November 2010 Toolkit: Quick Guide to Online Translators

November 2010 Toolkit: Quick Guide to Online Translators

You don’t have to become fluent in your ancestor’s tongue. Instead, take advantage of affordable—if not free—online tools for getting quick and accurate translations.

Once you’ve successfully traced your immigrant ancestors back to their distant homelands, you may hit a new roadblock: foreign-language records and web resources. Thankfully, you don’t have to become fluent in your ancestor’s tongue. Instead, take advantage of affordable—if not free—online tools for getting quick and accurate translations. Many online translators, such as Google Translate and Bing Translator, are continually being upgraded and enhanced to encompass more languages and user-friendly features.
 
Keep in mind that translation tools are most effective at conveying the “essence” of a text, and are often stumped by the use of slang and jargon. If you encounter a nonsensical translation, try feeding the text or URL into another service, and compare the results. Below are five popular online translators that boast a variety of language and translation options. 

website
cost
languages features  tips
Babylon

$10 a month for a subscription; $118 to buy the software 75, including 1,400 online dictionaries; claims to translate slang and jargon Translates web pages and documents. Program enables you to control+right-click on a word in any application and view an immediate translation. Mac and PC compatible. Audio pronunciations also are available. Babylon offers free dictionaries for download and a free trial of its software online.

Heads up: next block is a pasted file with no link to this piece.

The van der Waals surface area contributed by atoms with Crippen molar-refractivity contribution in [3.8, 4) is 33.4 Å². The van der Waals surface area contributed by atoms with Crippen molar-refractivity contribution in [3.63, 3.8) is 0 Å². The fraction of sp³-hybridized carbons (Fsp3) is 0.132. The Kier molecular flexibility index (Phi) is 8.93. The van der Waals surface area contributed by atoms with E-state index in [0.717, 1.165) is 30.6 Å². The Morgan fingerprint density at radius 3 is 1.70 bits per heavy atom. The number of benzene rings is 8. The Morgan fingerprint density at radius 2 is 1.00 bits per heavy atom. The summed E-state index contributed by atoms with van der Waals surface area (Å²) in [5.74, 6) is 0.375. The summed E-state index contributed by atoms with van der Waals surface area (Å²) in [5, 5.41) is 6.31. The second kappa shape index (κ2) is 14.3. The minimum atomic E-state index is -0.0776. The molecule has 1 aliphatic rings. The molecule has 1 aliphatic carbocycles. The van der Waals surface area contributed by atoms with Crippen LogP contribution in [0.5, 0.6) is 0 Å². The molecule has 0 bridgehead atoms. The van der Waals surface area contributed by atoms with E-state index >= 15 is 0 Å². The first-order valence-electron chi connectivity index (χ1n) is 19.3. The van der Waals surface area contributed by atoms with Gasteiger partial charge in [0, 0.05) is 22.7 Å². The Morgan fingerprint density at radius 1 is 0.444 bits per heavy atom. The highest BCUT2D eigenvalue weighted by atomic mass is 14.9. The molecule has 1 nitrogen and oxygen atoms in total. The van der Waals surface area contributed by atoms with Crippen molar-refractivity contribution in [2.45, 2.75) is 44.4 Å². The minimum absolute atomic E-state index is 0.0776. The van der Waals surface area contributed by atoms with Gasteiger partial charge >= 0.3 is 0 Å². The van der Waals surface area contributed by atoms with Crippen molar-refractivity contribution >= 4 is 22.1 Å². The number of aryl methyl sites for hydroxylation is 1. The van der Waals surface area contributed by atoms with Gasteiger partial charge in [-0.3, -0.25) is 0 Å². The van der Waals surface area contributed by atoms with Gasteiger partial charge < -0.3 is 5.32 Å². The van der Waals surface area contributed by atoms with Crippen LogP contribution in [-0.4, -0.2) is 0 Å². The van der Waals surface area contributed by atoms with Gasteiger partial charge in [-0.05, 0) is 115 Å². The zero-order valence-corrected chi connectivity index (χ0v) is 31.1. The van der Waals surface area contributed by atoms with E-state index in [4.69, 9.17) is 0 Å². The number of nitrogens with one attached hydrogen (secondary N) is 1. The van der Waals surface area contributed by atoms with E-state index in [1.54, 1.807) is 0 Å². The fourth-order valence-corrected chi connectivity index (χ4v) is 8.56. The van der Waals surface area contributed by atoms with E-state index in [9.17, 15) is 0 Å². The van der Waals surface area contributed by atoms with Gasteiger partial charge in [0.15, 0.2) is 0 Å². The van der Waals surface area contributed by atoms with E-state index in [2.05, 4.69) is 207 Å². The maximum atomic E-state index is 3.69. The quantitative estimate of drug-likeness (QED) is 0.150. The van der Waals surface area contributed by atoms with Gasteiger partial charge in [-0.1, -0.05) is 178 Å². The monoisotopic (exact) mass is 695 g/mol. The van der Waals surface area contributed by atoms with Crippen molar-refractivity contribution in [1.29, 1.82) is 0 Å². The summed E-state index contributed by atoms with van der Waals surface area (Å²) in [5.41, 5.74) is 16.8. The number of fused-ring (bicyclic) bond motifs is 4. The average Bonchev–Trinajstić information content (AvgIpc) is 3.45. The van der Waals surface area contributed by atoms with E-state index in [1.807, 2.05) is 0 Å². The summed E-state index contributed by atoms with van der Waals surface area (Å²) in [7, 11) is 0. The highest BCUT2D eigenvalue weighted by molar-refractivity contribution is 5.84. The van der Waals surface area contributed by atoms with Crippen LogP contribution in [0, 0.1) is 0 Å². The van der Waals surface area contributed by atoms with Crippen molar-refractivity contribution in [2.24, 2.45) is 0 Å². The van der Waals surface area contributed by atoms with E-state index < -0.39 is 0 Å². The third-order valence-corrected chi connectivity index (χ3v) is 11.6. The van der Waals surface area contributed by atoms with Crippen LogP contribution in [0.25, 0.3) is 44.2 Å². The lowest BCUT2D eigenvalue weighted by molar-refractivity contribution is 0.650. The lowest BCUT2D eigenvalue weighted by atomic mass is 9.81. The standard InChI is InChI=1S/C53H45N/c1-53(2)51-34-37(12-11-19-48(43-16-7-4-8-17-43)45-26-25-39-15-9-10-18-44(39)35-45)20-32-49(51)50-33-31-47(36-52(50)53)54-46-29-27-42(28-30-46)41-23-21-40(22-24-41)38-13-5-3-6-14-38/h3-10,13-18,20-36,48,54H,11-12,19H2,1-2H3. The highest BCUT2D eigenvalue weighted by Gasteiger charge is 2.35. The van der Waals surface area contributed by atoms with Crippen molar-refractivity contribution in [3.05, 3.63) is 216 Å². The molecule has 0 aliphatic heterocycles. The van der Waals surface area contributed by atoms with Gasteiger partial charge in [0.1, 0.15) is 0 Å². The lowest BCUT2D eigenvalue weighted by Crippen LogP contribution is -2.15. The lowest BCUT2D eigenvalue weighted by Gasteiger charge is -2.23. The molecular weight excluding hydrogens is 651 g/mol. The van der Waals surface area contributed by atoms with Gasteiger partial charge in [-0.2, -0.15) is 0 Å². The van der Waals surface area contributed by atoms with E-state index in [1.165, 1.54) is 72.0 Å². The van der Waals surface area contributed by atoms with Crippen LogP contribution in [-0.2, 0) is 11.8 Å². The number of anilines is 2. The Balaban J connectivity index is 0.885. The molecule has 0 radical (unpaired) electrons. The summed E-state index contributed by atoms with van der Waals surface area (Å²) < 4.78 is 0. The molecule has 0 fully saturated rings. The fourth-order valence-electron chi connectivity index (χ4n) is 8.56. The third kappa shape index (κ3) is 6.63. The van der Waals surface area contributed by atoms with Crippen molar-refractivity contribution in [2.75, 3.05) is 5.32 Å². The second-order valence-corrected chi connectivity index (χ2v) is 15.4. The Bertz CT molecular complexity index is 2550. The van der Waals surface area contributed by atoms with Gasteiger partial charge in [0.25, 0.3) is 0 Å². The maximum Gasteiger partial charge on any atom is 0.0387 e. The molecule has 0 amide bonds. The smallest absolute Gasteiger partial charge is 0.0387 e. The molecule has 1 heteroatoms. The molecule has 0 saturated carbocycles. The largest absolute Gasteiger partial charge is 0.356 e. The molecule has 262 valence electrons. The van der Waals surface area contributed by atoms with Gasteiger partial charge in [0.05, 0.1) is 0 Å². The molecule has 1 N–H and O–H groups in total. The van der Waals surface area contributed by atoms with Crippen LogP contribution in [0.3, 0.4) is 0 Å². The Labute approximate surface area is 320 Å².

Bing Translator

free More than 30; uses automatic language detection, making it possible to browse the web in a language you don’t recognize Translates basic text and full web pages. Download a special translator to translate your documents within Microsoft Office (compatible with Windows only).

 Bing rivals Google with its translation bot (“Tbot”) for Windows Life Messenger, which enables you to chat with someone in differing languages, while it automatically translates the conversation. It also offers four different layout options for side-by-side web translation.
FreeTranslation.com

free for basic use; upgrade for $9.95 a year About 10; doesn’t use automatic language detection  Translates basic text. Professional translation is available for a fee.

 FreeTranslation.com also makes a free iPhone app.

 Google Translate

free About 70; uses automatic language detection Translates basic text, and full web pages, and allows you to upload documents (in a wide range of formats) for translation.
 
 As an alternative to going back and forth between a site and a translator, Google has devised a button you can add to your browser bookmarks that will translate sites (or selected portions of sites) with just a click.

 WorldLingo

free for basic use; myWorldLingo subscription $4.95 to $6.95 a month

32  Translates basic text, documents and websites up to 500 words. Professional translation in 141 languages is available for a fee.

 WorldLingo is worth using only if you pay for the subscription, which allows for unlimited translations of text, documents, e-mails and websites in 15 or 32 languages, depending on your subscription.


From the November 2010 issue of Family Tree Magazine.

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